Viewed from the other side.
Promises given, but no more
No blood of the Lamb.
No unleaven bread.


Your opulence shields you
From the starving Calcutta waif.
Your nescience portends
A future spent in purgatory.


Brass coins, bells,
The slender neck of an oud
All sing in unison
But you are the
Ultimate rhythm.


When god remained entombed,
Even Peter fell silent.
Interspersed with his denials.


At the sight of god
Ascending on golden stairs
Even the double-tongued pharisee
Bent to prophetic omens.


His donkey stepped to Egypt,
Hiding even his scent from Herod.
Once, a leper touched him
Believing in miracles.
He received nothing less.


The throngs are praying.
God transcends.


It was twilight his entire life.
Dusk prevailed
And did not abate.
God lingered until dawn
When the sun rose.

Earthly Beliefs

There's a few things about me that are beautiful,
but you don't know them. First, I live on this Earth
as a human being, but before I lived here, my friends,
I was an angel. Maybe I ended up here because of lust.
Lusting to eat Braeburns or to hold small, furry animals.
I'm not sure, but lust is powerful. Look it up at the library.

The name of the street where I live is Library
Lane. Down the block, on mornings replete with beautiful
sunshine, I walk to that reverential place, spying animals
along the way. Believe me. Look it up on Google Earth
if you are too incredulous. Some people actually lust
after the name of my street, but not my friends.

Second, I find that I am lonely for friends.
Again, that might be hard to believe and no library
book will confirm it, but I am lonely. I lust
for deeper friendships with souls that are beautiful.
When looking for friends, this small world becomes a giant earth,
which no ship can traverse. And friendless, we act like animals.

The irony is, I am the cruelest of all animals.
So if you can, please send me a legion of friends.
Third, although I am a Christian, I love this Earth;
its splendid woven sky and manufactured libraries
and synogogues, all of it is exquisite. All is beautiful.
Yes, I know. Love not the world for the world is lust,

but if so, then I dive into the glories of earthen lust
as the pious dive into earthen vessels. God made animals
the same as me. Why spurn the handwork, the beauty
that is the Lord's? Instead we ought celebrate, friends,
how perfect Life is. Pour out of your churches, your libraries,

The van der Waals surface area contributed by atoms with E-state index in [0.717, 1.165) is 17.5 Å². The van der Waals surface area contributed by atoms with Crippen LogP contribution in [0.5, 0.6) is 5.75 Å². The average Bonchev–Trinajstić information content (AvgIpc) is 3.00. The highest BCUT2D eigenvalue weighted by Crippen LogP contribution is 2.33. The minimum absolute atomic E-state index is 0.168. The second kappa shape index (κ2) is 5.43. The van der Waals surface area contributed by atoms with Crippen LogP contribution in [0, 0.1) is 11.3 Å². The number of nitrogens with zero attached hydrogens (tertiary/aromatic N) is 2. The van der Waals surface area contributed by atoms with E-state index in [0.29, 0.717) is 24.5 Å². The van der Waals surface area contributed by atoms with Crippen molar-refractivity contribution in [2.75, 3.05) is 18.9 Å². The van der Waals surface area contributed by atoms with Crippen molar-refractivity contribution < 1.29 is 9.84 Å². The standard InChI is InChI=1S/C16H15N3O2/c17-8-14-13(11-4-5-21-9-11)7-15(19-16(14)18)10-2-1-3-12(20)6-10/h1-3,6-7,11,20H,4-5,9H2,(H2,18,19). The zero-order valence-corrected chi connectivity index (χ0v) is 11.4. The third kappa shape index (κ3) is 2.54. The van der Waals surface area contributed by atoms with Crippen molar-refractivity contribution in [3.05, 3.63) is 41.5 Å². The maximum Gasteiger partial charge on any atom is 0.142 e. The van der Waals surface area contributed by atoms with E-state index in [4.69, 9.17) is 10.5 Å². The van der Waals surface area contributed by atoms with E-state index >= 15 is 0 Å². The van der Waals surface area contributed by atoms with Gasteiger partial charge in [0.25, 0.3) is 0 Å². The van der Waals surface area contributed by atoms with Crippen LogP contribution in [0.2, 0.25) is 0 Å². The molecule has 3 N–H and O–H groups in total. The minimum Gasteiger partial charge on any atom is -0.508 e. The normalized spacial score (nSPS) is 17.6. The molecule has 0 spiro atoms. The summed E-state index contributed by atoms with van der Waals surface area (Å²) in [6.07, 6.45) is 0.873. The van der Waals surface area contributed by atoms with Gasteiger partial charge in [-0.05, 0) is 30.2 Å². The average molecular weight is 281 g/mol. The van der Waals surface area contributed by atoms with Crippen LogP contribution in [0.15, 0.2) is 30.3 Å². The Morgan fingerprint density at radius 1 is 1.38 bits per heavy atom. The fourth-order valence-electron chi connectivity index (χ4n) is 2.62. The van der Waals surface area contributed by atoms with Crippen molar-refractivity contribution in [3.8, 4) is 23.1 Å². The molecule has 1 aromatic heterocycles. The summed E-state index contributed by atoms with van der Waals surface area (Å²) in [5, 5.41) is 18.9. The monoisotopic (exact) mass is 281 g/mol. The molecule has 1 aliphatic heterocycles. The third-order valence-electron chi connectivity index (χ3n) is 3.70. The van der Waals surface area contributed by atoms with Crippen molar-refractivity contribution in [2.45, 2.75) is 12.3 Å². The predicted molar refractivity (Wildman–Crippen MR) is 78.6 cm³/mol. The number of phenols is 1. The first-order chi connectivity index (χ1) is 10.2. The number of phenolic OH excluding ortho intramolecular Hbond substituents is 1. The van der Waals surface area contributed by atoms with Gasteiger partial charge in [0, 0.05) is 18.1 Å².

your Starbucks and sing praises of our planet Earth.

Fourth, I believe there is no other Earth
like this one, but that there is drudgery and lust
and salvation in abundant measure. In the Library
of the Universe, I believe we can verify even animals'
souls. Don't be fooled by others, not even your friends
who decry notions like mine. Know that you are beautiful.

It is written in God's library that this very Earth
contains redeemable life, both beautiful and lustful,
both animal and human. Read it in the Book, dear friends.

Saturday, January 9, 2010

Crack Baby

Larry's lips form a circle as he blows
a smoke ring into Keleigh's pasty grey
face. Coughing, she opens the window a crack
to breath in the frosty air. It is winter
although no snow has yet fallen.
Larry's bright eyes dance with a song

playing on the radio. "What the name of that song?"
he says. Kel shrugs, "Give me a puff; quit blowing
dry air at me and give." Her resolve has fallen,
like her grades and her hopes, into a grey
pulp of ashes. She looks out the window into the wintry
sky. She feels as if her heart will crack

like a pumpkin after Halloween, crack
like her voice when she sings a song
that's too high, crack like the first ice in winter
when she steps gingerly on its glass. Blown,
Keleigh has blown her chances. When she's grey-
haired and wrinkled, she'll look back on this fallen

day and ache like a mother bird whose chick has fallen
out of the nest, too young to fly. The shell cracked
but the wings still folded. Its only hope is its grey
plumage to cammoflage it in the dirt. No song
sings from bird's beak or woman's heart. No blowing
winds of hope lift either spirit. It is winter.

Larry hands her the pipe, "Here's your woolie, you winter-
strawberry." Keleigh cradles the pipe, looks at her weightless, fallen
man. Abruptly she wants neither the screw nor the crack. "Blow
it yourself; I don't want your Love," she says with a voice that cracks.
"Bitch," he breathes and turns up the radio. Wainwright sings a song
while strumming his guitar, in his nasal twang, "When it's grey

in L.A., I sure like it that way..." "Effing country, all gloom and grey
music, that sh..." Larry starts, but looks at Kel glowing in winter
white shimmer, winter white glory. Humming a new song.
"What the hell...", but his voice whiskers away, falls
into silence, like snowflakes at night. He cracks
his pipe on the counter, sneers, then takes one more blow.

Each bird sings its own song, flies on its own grey wings.
Battered by the blows of wind and the bitter breath of winter,
the timid become lost. Fallen feathers sift between the cracks.